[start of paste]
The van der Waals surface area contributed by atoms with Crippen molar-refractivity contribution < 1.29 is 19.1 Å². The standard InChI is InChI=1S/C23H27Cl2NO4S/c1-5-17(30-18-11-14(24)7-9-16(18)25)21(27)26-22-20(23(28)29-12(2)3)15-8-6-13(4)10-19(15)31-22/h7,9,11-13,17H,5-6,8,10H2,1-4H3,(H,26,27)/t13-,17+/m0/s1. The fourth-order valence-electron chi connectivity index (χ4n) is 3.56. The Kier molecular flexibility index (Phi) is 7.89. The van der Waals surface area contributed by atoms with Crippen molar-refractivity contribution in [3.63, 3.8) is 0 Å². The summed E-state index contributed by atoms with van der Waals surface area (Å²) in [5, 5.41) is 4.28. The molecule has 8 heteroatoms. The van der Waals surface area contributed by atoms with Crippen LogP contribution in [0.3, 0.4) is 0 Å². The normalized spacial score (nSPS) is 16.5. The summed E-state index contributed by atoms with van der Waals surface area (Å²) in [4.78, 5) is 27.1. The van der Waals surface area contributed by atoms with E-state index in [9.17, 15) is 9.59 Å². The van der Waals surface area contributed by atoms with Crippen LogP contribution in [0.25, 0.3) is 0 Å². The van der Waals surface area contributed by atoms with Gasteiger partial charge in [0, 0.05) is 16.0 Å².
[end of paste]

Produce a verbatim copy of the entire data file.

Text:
The van der Waals surface area contributed by atoms with Crippen molar-refractivity contribution < 1.29 is 19.1 Å². The standard InChI is InChI=1S/C23H27Cl2NO4S/c1-5-17(30-18-11-14(24)7-9-16(18)25)21(27)26-22-20(23(28)29-12(2)3)15-8-6-13(4)10-19(15)31-22/h7,9,11-13,17H,5-6,8,10H2,1-4H3,(H,26,27)/t13-,17+/m0/s1. The fourth-order valence-electron chi connectivity index (χ4n) is 3.56. The Kier molecular flexibility index (Phi) is 7.89. The van der Waals surface area contributed by atoms with Crippen molar-refractivity contribution in [3.63, 3.8) is 0 Å². The summed E-state index contributed by atoms with van der Waals surface area (Å²) in [5, 5.41) is 4.28. The molecule has 8 heteroatoms. The van der Waals surface area contributed by atoms with Crippen LogP contribution in [0.3, 0.4) is 0 Å². The normalized spacial score (nSPS) is 16.5. The summed E-state index contributed by atoms with van der Waals surface area (Å²) in [4.78, 5) is 27.1. The van der Waals surface area contributed by atoms with E-state index in [9.17, 15) is 9.59 Å². The van der Waals surface area contributed by atoms with Crippen LogP contribution in [0.25, 0.3) is 0 Å². The van der Waals surface area contributed by atoms with Gasteiger partial charge in [0, 0.05) is 16.0 Å².